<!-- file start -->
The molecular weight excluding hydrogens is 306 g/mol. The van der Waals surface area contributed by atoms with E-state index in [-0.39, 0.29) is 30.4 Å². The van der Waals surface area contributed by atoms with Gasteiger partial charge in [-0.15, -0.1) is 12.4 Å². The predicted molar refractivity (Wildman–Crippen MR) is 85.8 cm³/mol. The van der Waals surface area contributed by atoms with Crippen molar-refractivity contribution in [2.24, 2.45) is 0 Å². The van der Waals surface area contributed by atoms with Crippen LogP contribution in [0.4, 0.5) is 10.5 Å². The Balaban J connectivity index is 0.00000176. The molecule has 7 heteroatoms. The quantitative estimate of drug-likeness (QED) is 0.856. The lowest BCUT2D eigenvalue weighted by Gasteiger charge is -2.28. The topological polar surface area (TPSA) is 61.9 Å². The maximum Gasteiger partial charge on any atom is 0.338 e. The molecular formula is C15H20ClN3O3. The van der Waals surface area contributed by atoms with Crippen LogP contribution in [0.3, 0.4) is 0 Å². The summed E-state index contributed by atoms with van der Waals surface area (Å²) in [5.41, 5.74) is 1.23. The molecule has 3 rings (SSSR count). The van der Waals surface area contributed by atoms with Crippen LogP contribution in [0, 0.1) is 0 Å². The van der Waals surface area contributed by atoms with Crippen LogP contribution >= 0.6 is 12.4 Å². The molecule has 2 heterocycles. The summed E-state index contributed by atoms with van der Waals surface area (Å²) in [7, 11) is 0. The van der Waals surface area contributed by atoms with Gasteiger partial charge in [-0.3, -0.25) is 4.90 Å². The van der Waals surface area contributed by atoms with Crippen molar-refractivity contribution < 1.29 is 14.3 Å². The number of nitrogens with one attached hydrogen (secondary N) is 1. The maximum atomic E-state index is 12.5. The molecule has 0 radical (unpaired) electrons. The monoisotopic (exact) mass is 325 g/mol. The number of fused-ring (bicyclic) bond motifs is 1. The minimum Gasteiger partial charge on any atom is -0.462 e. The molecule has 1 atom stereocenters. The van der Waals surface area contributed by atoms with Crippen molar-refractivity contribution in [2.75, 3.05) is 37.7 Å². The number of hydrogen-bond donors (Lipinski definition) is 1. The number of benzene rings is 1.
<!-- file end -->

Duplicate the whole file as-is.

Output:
The molecular weight excluding hydrogens is 306 g/mol. The van der Waals surface area contributed by atoms with E-state index in [-0.39, 0.29) is 30.4 Å². The van der Waals surface area contributed by atoms with Gasteiger partial charge in [-0.15, -0.1) is 12.4 Å². The predicted molar refractivity (Wildman–Crippen MR) is 85.8 cm³/mol. The van der Waals surface area contributed by atoms with Crippen molar-refractivity contribution in [2.24, 2.45) is 0 Å². The van der Waals surface area contributed by atoms with Crippen LogP contribution in [0.4, 0.5) is 10.5 Å². The Balaban J connectivity index is 0.00000176. The molecule has 7 heteroatoms. The quantitative estimate of drug-likeness (QED) is 0.856. The lowest BCUT2D eigenvalue weighted by Gasteiger charge is -2.28. The topological polar surface area (TPSA) is 61.9 Å². The maximum Gasteiger partial charge on any atom is 0.338 e. The molecular formula is C15H20ClN3O3. The van der Waals surface area contributed by atoms with Crippen LogP contribution in [0.3, 0.4) is 0 Å². The summed E-state index contributed by atoms with van der Waals surface area (Å²) in [5.41, 5.74) is 1.23. The molecule has 3 rings (SSSR count). The van der Waals surface area contributed by atoms with Crippen LogP contribution in [0, 0.1) is 0 Å². The van der Waals surface area contributed by atoms with Crippen LogP contribution >= 0.6 is 12.4 Å². The molecule has 2 heterocycles. The summed E-state index contributed by atoms with van der Waals surface area (Å²) in [7, 11) is 0. The van der Waals surface area contributed by atoms with Gasteiger partial charge in [-0.3, -0.25) is 4.90 Å². The van der Waals surface area contributed by atoms with Crippen molar-refractivity contribution < 1.29 is 14.3 Å². The number of nitrogens with one attached hydrogen (secondary N) is 1. The maximum atomic E-state index is 12.5. The molecule has 0 radical (unpaired) electrons. The monoisotopic (exact) mass is 325 g/mol. The number of fused-ring (bicyclic) bond motifs is 1. The minimum Gasteiger partial charge on any atom is -0.462 e. The molecule has 1 atom stereocenters. The van der Waals surface area contributed by atoms with Crippen molar-refractivity contribution in [2.75, 3.05) is 37.7 Å². The number of hydrogen-bond donors (Lipinski definition) is 1. The number of benzene rings is 1.